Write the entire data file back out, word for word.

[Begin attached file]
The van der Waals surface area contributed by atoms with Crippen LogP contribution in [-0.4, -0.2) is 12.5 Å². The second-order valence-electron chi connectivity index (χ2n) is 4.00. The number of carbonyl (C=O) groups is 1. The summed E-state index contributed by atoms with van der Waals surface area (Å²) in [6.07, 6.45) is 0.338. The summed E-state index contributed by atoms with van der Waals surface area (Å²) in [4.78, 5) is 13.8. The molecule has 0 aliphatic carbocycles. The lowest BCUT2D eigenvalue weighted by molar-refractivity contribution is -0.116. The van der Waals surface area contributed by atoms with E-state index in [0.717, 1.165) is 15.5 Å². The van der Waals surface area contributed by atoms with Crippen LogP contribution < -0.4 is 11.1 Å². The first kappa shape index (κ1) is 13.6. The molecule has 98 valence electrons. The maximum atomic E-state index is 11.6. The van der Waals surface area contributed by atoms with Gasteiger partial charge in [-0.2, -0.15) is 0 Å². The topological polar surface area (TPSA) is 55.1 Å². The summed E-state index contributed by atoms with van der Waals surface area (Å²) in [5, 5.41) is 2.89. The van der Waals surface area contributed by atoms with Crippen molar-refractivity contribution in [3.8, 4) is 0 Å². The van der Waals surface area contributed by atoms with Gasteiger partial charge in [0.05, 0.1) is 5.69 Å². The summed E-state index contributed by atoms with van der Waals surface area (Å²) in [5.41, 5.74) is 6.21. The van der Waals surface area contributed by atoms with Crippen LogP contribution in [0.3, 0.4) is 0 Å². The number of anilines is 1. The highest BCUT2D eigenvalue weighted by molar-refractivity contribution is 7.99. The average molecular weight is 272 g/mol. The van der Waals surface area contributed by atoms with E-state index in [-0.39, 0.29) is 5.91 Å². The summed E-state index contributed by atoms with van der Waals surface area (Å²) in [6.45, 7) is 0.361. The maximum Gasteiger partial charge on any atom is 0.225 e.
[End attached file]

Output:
The van der Waals surface area contributed by atoms with Crippen LogP contribution in [-0.4, -0.2) is 12.5 Å². The second-order valence-electron chi connectivity index (χ2n) is 4.00. The number of carbonyl (C=O) groups is 1. The summed E-state index contributed by atoms with van der Waals surface area (Å²) in [6.07, 6.45) is 0.338. The summed E-state index contributed by atoms with van der Waals surface area (Å²) in [4.78, 5) is 13.8. The molecule has 0 aliphatic carbocycles. The lowest BCUT2D eigenvalue weighted by molar-refractivity contribution is -0.116. The van der Waals surface area contributed by atoms with E-state index in [0.717, 1.165) is 15.5 Å². The van der Waals surface area contributed by atoms with Crippen LogP contribution < -0.4 is 11.1 Å². The first kappa shape index (κ1) is 13.6. The molecule has 98 valence electrons. The maximum atomic E-state index is 11.6. The van der Waals surface area contributed by atoms with Gasteiger partial charge in [-0.2, -0.15) is 0 Å². The topological polar surface area (TPSA) is 55.1 Å². The summed E-state index contributed by atoms with van der Waals surface area (Å²) in [5, 5.41) is 2.89. The van der Waals surface area contributed by atoms with Crippen molar-refractivity contribution in [3.8, 4) is 0 Å². The van der Waals surface area contributed by atoms with Gasteiger partial charge in [0.05, 0.1) is 5.69 Å². The summed E-state index contributed by atoms with van der Waals surface area (Å²) in [5.41, 5.74) is 6.21. The van der Waals surface area contributed by atoms with Crippen LogP contribution in [0.3, 0.4) is 0 Å². The number of anilines is 1. The highest BCUT2D eigenvalue weighted by molar-refractivity contribution is 7.99. The average molecular weight is 272 g/mol. The van der Waals surface area contributed by atoms with E-state index in [-0.39, 0.29) is 5.91 Å². The summed E-state index contributed by atoms with van der Waals surface area (Å²) in [6.45, 7) is 0.361. The maximum Gasteiger partial charge on any atom is 0.225 e.